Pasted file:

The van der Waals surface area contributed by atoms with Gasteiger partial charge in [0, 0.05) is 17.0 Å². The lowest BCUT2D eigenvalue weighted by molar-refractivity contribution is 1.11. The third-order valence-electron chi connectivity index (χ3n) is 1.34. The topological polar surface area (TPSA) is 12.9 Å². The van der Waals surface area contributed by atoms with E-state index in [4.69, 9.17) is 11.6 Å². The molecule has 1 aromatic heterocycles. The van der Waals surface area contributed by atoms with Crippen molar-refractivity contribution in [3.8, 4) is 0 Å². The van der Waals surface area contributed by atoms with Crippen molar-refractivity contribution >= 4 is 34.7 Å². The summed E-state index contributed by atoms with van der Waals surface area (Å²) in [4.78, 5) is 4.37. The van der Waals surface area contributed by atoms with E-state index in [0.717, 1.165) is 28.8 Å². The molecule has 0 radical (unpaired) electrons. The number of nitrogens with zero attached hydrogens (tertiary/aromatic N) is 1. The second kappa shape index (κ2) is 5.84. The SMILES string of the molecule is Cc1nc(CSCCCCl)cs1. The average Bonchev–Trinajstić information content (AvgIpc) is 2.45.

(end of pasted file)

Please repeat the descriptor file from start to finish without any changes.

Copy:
The van der Waals surface area contributed by atoms with Gasteiger partial charge in [0, 0.05) is 17.0 Å². The lowest BCUT2D eigenvalue weighted by molar-refractivity contribution is 1.11. The third-order valence-electron chi connectivity index (χ3n) is 1.34. The topological polar surface area (TPSA) is 12.9 Å². The van der Waals surface area contributed by atoms with E-state index in [4.69, 9.17) is 11.6 Å². The molecule has 1 aromatic heterocycles. The van der Waals surface area contributed by atoms with Crippen molar-refractivity contribution in [3.8, 4) is 0 Å². The van der Waals surface area contributed by atoms with Crippen molar-refractivity contribution >= 4 is 34.7 Å². The summed E-state index contributed by atoms with van der Waals surface area (Å²) in [4.78, 5) is 4.37. The van der Waals surface area contributed by atoms with E-state index in [0.717, 1.165) is 28.8 Å². The molecule has 0 radical (unpaired) electrons. The number of nitrogens with zero attached hydrogens (tertiary/aromatic N) is 1. The second kappa shape index (κ2) is 5.84. The SMILES string of the molecule is Cc1nc(CSCCCCl)cs1. The average Bonchev–Trinajstić information content (AvgIpc) is 2.45.